Londoners Demand Share of Olympic GoldPosted: January 31, 2004
In an article from the Guardian, TELCO (East London Communities Organsiation) make some interesting demands on the strategists behind London’s Olympic bid for 2012, demands that the IWCA would probably share in many ways. With the first of many promises broken by planners (proposing car parks on Hackney Marshes and forcing the possible closure of Sunday League football there) can we expect them to seriously take into account the views and needs of Hackney’s working class majority? TELCO’s demands are a positive step, but we can’t be under any illusions that the developers and planners will really listen to us in the long run.
Cast iron guarantees of jobs, wage levels and proper compensation are being demanded by residents and businesses in London as the price for their cooperation with Britain’s Olympic bid.
As officials formally submitted the Olympic proposals for planning consideration, campaigners in east London have submitted a list of minimum requirements to ensure local people benefit from the massive regeneration promised.
They complain that residents in the most affected boroughs – Newham, Tower Hamlets, Hackney and Waltham Forest – were overlooked during the redevelopment of Docklands, Canary Wharf and the Millennium Dome.
Many of the new properties were bought by outsiders and property speculators. The expectation that locals would get new, highly skilled jobs, failed to materialise.
Three hundred companies will be displaced as well as London’s biggest church, the Kingsway International Christian Centre. Land owned by a Muslim Alliance could also be affected, including the proposed site of what would be the largest mosque in Europe.
As part of their campaign for a series of “people guarantees”, the East London Community Organisations group (Telco) has told the organisers that all jobs in the Lower Lea Valley – site of the proposed Olympic zone – must pay at least £6.70 an hour.
Telco, which has 40 smaller groups under its umbrella, says all of the highly lucrative construction contracts must include clauses ensuring that at least 30% of the labour will be local. Local schools and health services must benefit from “planning gain”, whereby private firms agree to fund social improvements.
Activists also want a share of the highly paid skilled jobs. Telco wants a guaranteed sum allocated by the Learning and Skills Council to make sure locals can compete. They want a community land trust to administer housing schemes, including homes built for the Olympic village.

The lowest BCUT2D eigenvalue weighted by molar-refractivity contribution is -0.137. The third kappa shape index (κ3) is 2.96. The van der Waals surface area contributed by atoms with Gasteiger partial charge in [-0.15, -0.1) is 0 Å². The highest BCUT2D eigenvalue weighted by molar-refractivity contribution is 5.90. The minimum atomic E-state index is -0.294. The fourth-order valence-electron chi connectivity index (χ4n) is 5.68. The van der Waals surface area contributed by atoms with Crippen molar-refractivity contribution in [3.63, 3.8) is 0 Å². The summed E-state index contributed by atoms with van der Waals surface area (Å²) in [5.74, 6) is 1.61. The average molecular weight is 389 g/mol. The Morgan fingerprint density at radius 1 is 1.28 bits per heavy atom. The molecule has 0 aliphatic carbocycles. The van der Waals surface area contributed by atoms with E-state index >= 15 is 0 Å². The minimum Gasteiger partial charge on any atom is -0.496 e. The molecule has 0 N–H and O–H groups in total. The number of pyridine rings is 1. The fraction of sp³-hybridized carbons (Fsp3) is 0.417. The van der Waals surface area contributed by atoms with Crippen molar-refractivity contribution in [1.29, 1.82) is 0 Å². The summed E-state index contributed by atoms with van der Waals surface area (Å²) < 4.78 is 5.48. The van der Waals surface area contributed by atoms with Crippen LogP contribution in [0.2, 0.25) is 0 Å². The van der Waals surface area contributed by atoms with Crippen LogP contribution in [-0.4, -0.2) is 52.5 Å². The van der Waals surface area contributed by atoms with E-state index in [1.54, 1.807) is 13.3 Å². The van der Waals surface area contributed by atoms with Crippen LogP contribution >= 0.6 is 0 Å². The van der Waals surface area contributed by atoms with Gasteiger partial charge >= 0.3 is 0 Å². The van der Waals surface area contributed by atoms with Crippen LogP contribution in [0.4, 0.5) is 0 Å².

Affordable family housing must be set aside for those already living in the affected boroughs. Campaigners want East London University to become a sporting centre of excellence and to take responsibility for the future use of Olympic facilities.
Neil Jameson, a Telco organiser, said: “We must have these guarantees written in from the outset because history teaches us that without them we will be overlooked. We have been regularly promised bread and circuses. Historically we get the circuses but not the bread.”
“There is support for the Olympics but on our terms.”
The planning blueprint is to be considered by a committee of councillors from the four boroughs. Their task is complicated by the fact that the detailed planning application was submitted behind schedule.
Opinion polling carried out for the mayor of London, Ken Livingstone, strongly suggests that Londoners support the capital’s bid for the games.
The proposed Olympic village in Stratford will leave a legacy of 5,000 homes and a giant aqua centre.
Some venues could be dismantled serving the purposes of local planners, who are reluctant to base their regeneration plans on buildings which may have little relevance after the games.
Neale Coleman, Mr Livingstone’s policy adviser on the Olympics, said he shared many Telco aspirations. “Certainly we hope to achieve higher employment and skills training in construction and a range of other jobs than achieved by similar projects.
“When people talk about the legacy of the Olympics they usually refer to buildings, but the real legacy is homes and jobs for local people. These things are important to the International Olympic Committee.”